Or Hindu numbers. Algebra too is a Hindu invention, transmitted to the Europeans through the lowly Arabs.

anonymous August 21, 2010 at 9:36 pm

This is a very old article, almost contemporaneous in fact, from our time-compressed perspective of many years later.

I distinctly recall reading it at the time (Slate was very influential in the early days of the web and was a daily must-read since there were no blogs back then and little competition other than Salon. It had been launched as an experiment in web content by none other than Microsoft, who still owned it at the time).

I recall being unpersuaded. That the theory found very little resonance over the years (maybe it just wasn’t conspiracy-theoryish enough) is obvious enough, for otherwise it would have been discussed over the years and it wouldn’t have been necessary for you to rediscover it only now. Granted, blogs and Twitter hadn’t been invented yet back then, and propagation of viral Internet memes hadn’t progressed much beyond “All Your Base”, but still. This is a theory that went absolutely nowhere. So your sudden surge of latter-day enthusiasm is a bit puzzling.

Other commenters have already pointed out a lack of corroboration in any of al Qaeda’s voluminous communiqués (subsequent to the publication of the Slate article, or before for that matter) that they were motivated by architecture.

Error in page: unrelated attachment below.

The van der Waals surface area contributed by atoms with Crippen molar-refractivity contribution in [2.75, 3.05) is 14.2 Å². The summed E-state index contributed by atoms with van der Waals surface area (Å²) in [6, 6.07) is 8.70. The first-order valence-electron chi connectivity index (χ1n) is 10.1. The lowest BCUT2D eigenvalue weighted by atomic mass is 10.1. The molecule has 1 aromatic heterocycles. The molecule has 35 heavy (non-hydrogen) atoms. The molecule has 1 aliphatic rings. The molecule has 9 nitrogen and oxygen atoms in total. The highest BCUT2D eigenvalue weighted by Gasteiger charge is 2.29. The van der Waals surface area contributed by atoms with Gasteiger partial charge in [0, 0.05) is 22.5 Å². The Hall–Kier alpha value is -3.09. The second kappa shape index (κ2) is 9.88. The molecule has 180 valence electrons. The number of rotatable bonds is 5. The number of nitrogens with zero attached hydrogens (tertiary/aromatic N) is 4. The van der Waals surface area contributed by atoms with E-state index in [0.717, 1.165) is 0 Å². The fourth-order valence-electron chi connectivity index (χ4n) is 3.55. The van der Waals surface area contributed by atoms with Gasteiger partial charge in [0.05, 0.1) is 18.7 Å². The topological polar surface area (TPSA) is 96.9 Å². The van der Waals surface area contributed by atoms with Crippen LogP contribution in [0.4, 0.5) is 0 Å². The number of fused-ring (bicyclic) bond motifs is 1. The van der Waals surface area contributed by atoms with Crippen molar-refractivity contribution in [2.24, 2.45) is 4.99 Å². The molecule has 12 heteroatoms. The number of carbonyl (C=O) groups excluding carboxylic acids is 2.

PS, if rage against architecture drives men to terrorism, then we had better keep a very close eye on another scion of inherited wealth. Rumor has it he goes by the codename Chuck Windsor of Albion.

Nik Shah August 22, 2010 at 3:07 am

@SixOunces “The debate is between rights and respect”

Not really. Both rights and respect fall on the same side in this case. The proprietor of the building has every right to build a community centre (or indeed a mosque, not that this is one) there, and those who are denying this have no respect for the beloved constitution of their own country. America is not a Christian country, it is a secular country, based on respect for all religions. And an Islamic organisation that includes Christians and Jews on its board is one of the most obvious exemplars of the mutual respect between religions that seems to be completely absent from the hearts of those who oppose the ‘mosque’.

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WTC because of any Islamic influences to its architecture.

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“Jews were in in that land well before white folks came to take over Indian lands in the United States”

Very true… Jews of Middle Eastern ethnic origin. Sure, they were there thousands of years ago, and they were also there before and during WWII living happily alongside Muslims.

How does that give strangers (people of European ethnic origin) the right to take over a country? Oh yes, silly me. Because they’re white.